The master classes are used for conducting experimental demonstrations, as well as giving further explanations for the material on the textbook. The support for this course, including lecture notes, teaching materials, quizzes results, and communication among students and teachers, is done using the e-learning server (https://def.fe.up.pt/eic0014) which has public access, except for the sections related to evaluation.
Physical sciences > Physics > Electronics
Physical sciences > Physics > Electromagnetism
Physical sciences > Physics
Distributed evaluation with final exam
Amount of time allocated to each course unit
|Frequência das aulas
Eligibility for exams
The only requirement for a student-worker to pass the course is to obtain a final great of at least 10. In order to pass, all other students must fulfill three requirements, in the following order: 1st. Attending the recitation sessions. 2nd. Obtaining a grade of at least 5 in the mean of the tqo quizzes. 3rd. Final grade of at least 10. The first two requirements may have already been fulfilled in any previous year; in that case, the student can decide not to skip the requirement already fullfilled (attending the recitation sessions and obtaining the minimum grade in the mean of the two quizzes), proceeding to the next requirement.
To fulfill the requirement of attending the recitation sessions, a student must be registered in one of the recitation groups and not to be absent to more than 25% of the recitation sessions for that group. For instance, if the student's recitation group has 11 sessions during the semester, he can be absent to two of those sessions, but not to three, because 3 is greater than 25% of 11. The number of recitation sessions for students with late acceptance to the program is counted from the date of their regular registration; for instance, if the student is registered when there are only 7 recitation sessions remaining, one absence is admitted but not two, because 2 is greater than 25% of 7.
The distributed-component grade (with a weight of 40% in the final grade) is the average of the grades of two quizzes. A student who has already obtained that grade in a previous year may attempt to improve it by taking the quizzes again this year (no need to attend the recitation sessions again). If the new grade is lower that the one previously obtained, the previous grade prevails.
An absence can be justified by submitting a written prove to the MIEIC secretary within one week of the date in question.
Calculation formula of final grade
If D denotes the grade for the distributed component and E the exam grade, the final grade is calculated with the following equation:
Maximum ( E; 0.4*D + 0.6*E )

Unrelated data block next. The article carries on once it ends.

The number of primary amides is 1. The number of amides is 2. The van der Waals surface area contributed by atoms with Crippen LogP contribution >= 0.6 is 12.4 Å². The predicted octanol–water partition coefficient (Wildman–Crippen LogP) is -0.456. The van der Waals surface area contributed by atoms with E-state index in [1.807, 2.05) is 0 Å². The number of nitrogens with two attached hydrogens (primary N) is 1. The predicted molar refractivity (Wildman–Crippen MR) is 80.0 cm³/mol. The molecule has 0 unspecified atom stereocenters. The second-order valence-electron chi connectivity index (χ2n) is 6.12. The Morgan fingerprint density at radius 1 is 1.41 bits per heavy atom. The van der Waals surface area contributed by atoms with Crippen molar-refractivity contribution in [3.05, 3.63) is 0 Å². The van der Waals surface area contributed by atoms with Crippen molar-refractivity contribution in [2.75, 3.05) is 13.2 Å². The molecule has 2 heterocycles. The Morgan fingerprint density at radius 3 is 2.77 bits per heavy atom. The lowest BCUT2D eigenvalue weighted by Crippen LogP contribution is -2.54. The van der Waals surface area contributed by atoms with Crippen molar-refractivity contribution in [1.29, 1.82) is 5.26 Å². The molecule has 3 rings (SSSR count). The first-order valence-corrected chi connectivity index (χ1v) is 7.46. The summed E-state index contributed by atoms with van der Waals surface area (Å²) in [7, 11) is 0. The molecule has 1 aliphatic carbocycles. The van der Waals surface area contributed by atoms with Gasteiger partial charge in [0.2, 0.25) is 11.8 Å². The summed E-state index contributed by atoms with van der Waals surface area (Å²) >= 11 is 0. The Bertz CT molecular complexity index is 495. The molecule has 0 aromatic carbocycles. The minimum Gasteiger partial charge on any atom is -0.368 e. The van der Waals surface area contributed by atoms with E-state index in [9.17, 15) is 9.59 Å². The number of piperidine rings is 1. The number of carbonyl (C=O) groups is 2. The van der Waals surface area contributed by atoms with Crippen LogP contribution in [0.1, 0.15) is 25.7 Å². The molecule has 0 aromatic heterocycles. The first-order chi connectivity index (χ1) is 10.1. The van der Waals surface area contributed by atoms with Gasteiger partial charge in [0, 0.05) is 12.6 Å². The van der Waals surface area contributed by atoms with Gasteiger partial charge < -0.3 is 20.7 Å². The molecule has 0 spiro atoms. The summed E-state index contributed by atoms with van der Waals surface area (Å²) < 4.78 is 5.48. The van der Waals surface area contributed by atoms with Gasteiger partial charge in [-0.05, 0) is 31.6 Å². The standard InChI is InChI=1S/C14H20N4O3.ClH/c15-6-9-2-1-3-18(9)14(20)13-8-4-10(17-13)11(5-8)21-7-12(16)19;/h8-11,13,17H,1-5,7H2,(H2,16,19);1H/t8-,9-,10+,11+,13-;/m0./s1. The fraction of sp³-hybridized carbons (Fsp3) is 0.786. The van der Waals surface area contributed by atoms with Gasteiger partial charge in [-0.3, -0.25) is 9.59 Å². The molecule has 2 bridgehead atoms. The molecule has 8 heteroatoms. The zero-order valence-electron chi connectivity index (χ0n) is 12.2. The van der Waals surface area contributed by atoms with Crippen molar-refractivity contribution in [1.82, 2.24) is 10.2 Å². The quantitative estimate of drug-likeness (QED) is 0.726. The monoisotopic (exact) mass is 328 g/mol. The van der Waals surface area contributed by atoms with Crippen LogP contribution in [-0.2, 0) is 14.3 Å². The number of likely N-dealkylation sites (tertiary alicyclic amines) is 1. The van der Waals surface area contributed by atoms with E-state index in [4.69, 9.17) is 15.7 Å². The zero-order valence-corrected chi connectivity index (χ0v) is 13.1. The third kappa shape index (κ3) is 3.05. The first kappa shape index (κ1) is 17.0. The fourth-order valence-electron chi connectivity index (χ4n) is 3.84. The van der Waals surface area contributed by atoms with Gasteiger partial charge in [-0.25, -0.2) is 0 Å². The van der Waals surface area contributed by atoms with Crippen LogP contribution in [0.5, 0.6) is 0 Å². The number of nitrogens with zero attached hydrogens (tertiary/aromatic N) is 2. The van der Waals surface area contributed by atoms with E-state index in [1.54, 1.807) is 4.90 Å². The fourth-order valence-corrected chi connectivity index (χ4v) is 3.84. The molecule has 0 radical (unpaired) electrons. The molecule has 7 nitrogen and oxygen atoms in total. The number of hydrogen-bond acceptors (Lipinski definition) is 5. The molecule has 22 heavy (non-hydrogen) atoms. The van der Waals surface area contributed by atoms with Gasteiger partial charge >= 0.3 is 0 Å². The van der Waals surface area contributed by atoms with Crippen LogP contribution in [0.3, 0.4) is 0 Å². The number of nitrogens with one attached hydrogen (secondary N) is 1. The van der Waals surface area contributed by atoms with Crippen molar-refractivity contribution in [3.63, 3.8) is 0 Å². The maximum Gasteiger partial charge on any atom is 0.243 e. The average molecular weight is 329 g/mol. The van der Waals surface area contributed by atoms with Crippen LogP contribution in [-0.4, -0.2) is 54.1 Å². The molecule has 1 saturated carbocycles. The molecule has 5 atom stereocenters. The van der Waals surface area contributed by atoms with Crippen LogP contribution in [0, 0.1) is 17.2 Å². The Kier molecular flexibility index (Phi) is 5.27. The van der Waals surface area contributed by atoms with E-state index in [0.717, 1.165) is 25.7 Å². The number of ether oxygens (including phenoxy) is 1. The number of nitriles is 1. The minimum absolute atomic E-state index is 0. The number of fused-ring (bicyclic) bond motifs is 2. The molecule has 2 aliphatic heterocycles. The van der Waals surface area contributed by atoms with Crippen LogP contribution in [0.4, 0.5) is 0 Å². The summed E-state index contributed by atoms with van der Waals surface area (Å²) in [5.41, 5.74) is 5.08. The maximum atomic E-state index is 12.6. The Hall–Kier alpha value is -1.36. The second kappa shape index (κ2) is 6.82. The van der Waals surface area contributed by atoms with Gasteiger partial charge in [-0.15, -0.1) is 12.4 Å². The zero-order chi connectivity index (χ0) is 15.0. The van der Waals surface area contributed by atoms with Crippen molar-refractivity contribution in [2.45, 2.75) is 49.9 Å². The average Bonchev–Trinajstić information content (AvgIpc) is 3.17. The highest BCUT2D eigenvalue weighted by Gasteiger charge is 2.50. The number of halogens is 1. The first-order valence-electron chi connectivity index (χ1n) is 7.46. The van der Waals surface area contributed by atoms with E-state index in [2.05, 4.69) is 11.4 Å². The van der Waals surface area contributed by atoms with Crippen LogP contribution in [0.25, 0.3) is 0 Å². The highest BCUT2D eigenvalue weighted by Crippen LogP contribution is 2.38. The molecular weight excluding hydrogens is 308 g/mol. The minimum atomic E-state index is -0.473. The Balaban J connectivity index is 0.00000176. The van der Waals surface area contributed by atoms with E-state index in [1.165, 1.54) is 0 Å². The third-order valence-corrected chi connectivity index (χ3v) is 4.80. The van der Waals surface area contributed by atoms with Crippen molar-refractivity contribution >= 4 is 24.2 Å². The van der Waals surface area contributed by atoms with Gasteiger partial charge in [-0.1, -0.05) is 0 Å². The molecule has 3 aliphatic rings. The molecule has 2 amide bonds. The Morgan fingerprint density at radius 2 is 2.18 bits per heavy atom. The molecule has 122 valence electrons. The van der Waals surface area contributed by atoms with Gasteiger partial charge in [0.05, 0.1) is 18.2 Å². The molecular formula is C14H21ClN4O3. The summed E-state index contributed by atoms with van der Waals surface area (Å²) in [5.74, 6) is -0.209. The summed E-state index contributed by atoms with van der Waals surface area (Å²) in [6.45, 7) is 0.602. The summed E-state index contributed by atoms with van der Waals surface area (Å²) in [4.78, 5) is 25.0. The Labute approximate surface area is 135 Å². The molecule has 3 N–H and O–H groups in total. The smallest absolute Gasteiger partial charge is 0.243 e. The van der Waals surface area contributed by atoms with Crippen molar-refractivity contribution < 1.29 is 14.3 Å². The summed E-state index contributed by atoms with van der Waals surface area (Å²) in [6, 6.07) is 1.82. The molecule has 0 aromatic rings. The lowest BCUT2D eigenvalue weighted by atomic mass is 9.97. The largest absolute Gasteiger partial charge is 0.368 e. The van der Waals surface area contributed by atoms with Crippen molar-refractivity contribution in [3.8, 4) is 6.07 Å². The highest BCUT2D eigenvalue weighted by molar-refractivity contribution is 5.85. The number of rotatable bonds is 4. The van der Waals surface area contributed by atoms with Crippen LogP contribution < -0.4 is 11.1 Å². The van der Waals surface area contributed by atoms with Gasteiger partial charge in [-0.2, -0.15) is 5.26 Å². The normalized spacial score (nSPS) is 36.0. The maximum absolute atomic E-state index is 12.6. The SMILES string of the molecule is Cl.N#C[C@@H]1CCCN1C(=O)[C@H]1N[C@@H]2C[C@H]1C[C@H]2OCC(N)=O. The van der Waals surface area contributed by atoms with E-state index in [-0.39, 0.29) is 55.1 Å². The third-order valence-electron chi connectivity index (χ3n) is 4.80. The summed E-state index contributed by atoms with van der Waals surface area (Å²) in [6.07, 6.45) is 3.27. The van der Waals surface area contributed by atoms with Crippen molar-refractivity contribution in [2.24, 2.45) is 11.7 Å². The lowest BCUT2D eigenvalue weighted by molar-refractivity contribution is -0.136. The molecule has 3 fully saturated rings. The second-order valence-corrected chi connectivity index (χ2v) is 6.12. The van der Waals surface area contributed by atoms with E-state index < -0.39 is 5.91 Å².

Namely, if the grade of the distributed component is higher than the exam grade, the distributed component will have a weight of 40% and the exam 60%. But if the exam grade is higher, the distributed component will be ignored and the final grade will be the exam grade. There is no minimum grade required in the exam and the exam grade will have one decimal digit. The final grade will be rounded to an integer (9.5 is rounded to 10 but 9.4999 is rounded to 9).
Examinations or Special Assignments
Special assessment (TE, DA, ...)
Students who are not required to attend classes and obtain a grade for the distributed component do not need to make any additional tests or assignments before the exam. The final grade will be equal to the exam grade rounded to an integer.
Students can attempt to improve the grade obtained in an exam, only once, up to the remedial exam of the following year in which the course was passed. The final grade to the course is the highest between that previously obtained and the one resulting from the new exam taken. The distributed-component grade can be improved in subsequent years by taking the two qizzes again (see the section "Distributed-component grade").
It is recommended a period of off-class independent work of at least 3 hours per week, in order to keep off with the subjects introduced every week. Independently of their attendance status, it is expected from all enrolled students to preview at home the chapter of the textbook which will be covered in the following practical session. The physical concepts covered in this course can only be fully grasped by reflecting on them during the whole semester. It is also recommended to periodically check the announcements and forum messages posted in the e-learning server.